Sunday, August 9, 2015

Poi and Mochi - Gluten- free Staples from the Hawaiian Islands

My last post was about Fr. Joseph Dutton who spent half of his life on the island of Molokai caring for the lepers quarantined by the Hawaiian government. The life he left in the United States reflected abundance in stark contrast to the meager food supplies the island of Molokai and the Hawaiian government provided the lepers. Here is a picture of poi the stem of the taro plant which was native to the islands. A staple in the lepers' diet, it became one in Dutton's. Today poi is not found in abundance in Hawaii as it once was. In fact, ironically it is an expensive item at Hawaii's pricey supermarkets.

Lepers could eat poi raw. It is a sweet and a delectable tasting vegetable, or they could cook the stems like we cook potatoes, turnips or rutabagas and mash them when they were thoroughly cooked. Either way, it was a nourishing food, high in carbohydrates if not a monotonous dish. Poi is gluten free so neither the lepers, those who cared for them, and anyone eating it today with celiac disease have to worry about the gluten content.

Mochi confections - blueberry, pineapple, strawberry and orange

Another ingredient native to the Pacific Islands and other parts of Asia is mochi. Mochi is rice flour made from pounding or beating mochigome, a short-grained glutinous rice (not to be confused with gluten).

It is unlikely that Br. Dutton and the lepers enjoyed the desserts made from mochi that are found on the Hawaiian islands today. Those requiring gluten-free treats will be happy to know that mochi desserts fit their dietary restrictions offering variety and taste. The consistency of mochi desserts and other dishes using mochi instead of flour is different; it is more gelatinous, a bit spongy or chewy in comparison to flour-based dishes.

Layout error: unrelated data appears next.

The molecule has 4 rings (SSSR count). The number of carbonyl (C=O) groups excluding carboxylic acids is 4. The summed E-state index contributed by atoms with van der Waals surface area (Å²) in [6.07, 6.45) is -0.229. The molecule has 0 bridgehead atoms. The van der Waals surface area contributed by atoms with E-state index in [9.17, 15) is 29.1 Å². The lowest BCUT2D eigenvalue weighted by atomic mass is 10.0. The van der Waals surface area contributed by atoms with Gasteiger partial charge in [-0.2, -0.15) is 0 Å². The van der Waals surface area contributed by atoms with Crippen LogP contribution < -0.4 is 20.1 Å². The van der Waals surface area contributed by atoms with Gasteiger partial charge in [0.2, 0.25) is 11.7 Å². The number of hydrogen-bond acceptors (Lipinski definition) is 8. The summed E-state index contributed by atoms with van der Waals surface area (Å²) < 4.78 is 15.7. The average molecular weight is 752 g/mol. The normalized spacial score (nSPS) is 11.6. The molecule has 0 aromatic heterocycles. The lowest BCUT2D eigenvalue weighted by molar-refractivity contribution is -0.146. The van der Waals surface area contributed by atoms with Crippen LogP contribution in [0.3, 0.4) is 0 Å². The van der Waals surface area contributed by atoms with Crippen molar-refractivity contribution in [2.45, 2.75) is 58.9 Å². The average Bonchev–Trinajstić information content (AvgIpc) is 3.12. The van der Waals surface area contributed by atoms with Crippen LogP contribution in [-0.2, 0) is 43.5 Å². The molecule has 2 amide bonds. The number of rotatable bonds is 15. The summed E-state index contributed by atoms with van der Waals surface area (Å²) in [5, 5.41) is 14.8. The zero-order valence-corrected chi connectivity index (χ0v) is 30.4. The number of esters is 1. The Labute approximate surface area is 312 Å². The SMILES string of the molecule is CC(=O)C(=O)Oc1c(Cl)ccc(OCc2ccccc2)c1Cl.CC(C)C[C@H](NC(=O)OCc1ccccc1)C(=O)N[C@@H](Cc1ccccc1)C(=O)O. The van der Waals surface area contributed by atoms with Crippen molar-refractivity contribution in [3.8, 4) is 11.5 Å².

Here is a link to an article on making homemade mochi, I have never made mochi and prefer to pick it up at the supermarket. Those of you with a more adventuresome culinary spirit than my own, may enjoy giving it a try. Mochi can be found in many supermarkets in either the baking or international aisle. If your town or city has an Asian grocery, you will find it there, too.

I have tried a number of the recipes in Jean Watanabe Hee's book, Hawai'i's Best Mochi Recipes. We do not have any family members that require a gluten-free diet - at least not yet. But I was curious about what mochi desserts, blueberry mochi and pumpkin mochi, to name two, were like so I made them and a few others. We enjoyed them.

My strong attraction to mochi is from the absolutely scrumptious mochi ice cream balls found in Honolulu. There is a homemade ice cream shop which features the most delectable mochi ice cream ever. It is called Bubbies, If you find yourself in Honolulu be sure to stop by and try the mochi ice cream balls. Homemade ice cream wrapped in a mochi covering. Check out the previous link to see the varieties of ice cream and mochi coverings. This is a delectable treat that "melts in your mouth not in your hands!" There are Asian grocery stores in the U.S. that carry mochi ice cream balls, but the ice cream balls, although good, do not compare to Bubbies'! This is not meant to discourage you from trying them, but rather to encourage you to visit Hawaii, go to Molokai where St Damien and Br. Dutton cared for the lepers, and stop by Bubbies before you leave Honolulu and try some of Bubbies mochi ice cream balls!  Aloha!

View of the island of Molokai

1 comment:

  1. This was so interesting! My aunt lived in HI for many years and hated poi. That's so sad to know it's going away.